About two weeks ago a couple, 17-year-old Dion Roberts and 21-years-old Divonne Thomas, were shot while they slept in a bed.

Roberts was shot in the hand and Thomas was shot in both of her legs.

The Observer did a front-page story on the incident, which included a photo of Thomas, which apparently was not liked by Thomas’ mother.

“The photo was of her dancing at a party,” the mother said. “This was a serious matter and such a photo made it seem like the whole thing was a joke.

“That picture made it seem like she was one of those people who is always up and down the place,” Idetha Thomas said.

She said her daughter was recovering from her injuries in the hospital.

By placing that picture on the front page, The Observer did not intend for the incident to be taken as a laughing matter. And, for that fact we sincerely apologize.

When the shooting incident took place The Observer received a number of calls about the incident. As a newspaper, our role is to ensure that our readers get as much information on the matter as possible. Our readers wanted to know who got shot and the circumstances surrounding the shooting.

With the crime rate rising in our Federation, our concern is not so much what kind of photograph we put on the front page, but the causes and remedies of these violent incidents.

We are concerned that too many of our youths place very little value on their own life and the lives of others. If Thomas was sleeping turned in the opposite direction on the bed, she would have received those bullets to her chest or even to her head, instead of in her legs.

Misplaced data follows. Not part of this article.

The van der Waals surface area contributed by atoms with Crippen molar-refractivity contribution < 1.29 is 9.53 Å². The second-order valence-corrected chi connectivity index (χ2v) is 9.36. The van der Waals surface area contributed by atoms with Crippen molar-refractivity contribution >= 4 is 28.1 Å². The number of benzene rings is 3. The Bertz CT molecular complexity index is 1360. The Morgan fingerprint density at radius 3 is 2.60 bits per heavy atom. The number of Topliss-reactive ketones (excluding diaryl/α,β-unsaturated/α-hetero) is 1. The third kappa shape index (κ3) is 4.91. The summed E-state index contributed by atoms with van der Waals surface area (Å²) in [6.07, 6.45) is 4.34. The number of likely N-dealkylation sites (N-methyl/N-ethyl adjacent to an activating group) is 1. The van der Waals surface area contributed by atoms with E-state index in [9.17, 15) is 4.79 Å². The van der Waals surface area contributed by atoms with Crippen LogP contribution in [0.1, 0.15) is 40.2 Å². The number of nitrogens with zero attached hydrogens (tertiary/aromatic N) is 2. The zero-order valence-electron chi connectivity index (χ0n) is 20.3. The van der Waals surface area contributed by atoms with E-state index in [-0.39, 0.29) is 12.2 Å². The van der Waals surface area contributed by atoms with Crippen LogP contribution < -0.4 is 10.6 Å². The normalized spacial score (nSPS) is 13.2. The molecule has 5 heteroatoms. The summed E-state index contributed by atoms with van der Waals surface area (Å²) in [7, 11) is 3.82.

Our concern is that a person or persons attempted to kill Thomas and her 17-year-old boyfriend. We wonder if those people would try again, and we are now looking into why anyone would want the couple dead. This is where our attention should be focused, not on a photograph.

Such violent crimes need to stop.

According to Valentine Hodge, Arch Deacon of the St. Georges’ Anglican Church,

more than 90 percent of the inmates at Her Majesty’s Prison under the age of 30, came from broken homes.

Recently The Observer talked to a mother, whose son was sentenced to more than 10 years in prison for assault. The mother said she was a Christian and that she did not understand why her son behaved the way he did.

Clearly the mother was proud of her faith and held her head high that she could not be faulted for her son having to spend 10 years in jail.

To all the Christian mothers out there, who go to church every Sunday, read the bible every night before going to bed and at times even preach on the pulpit: How would you feel to be in heaven while your children are burning in hell?

Parents cannot afford to turn a blind eye anymore. We need to take back our children from the darkness, and bring them up in the light.

The excuses need to stop.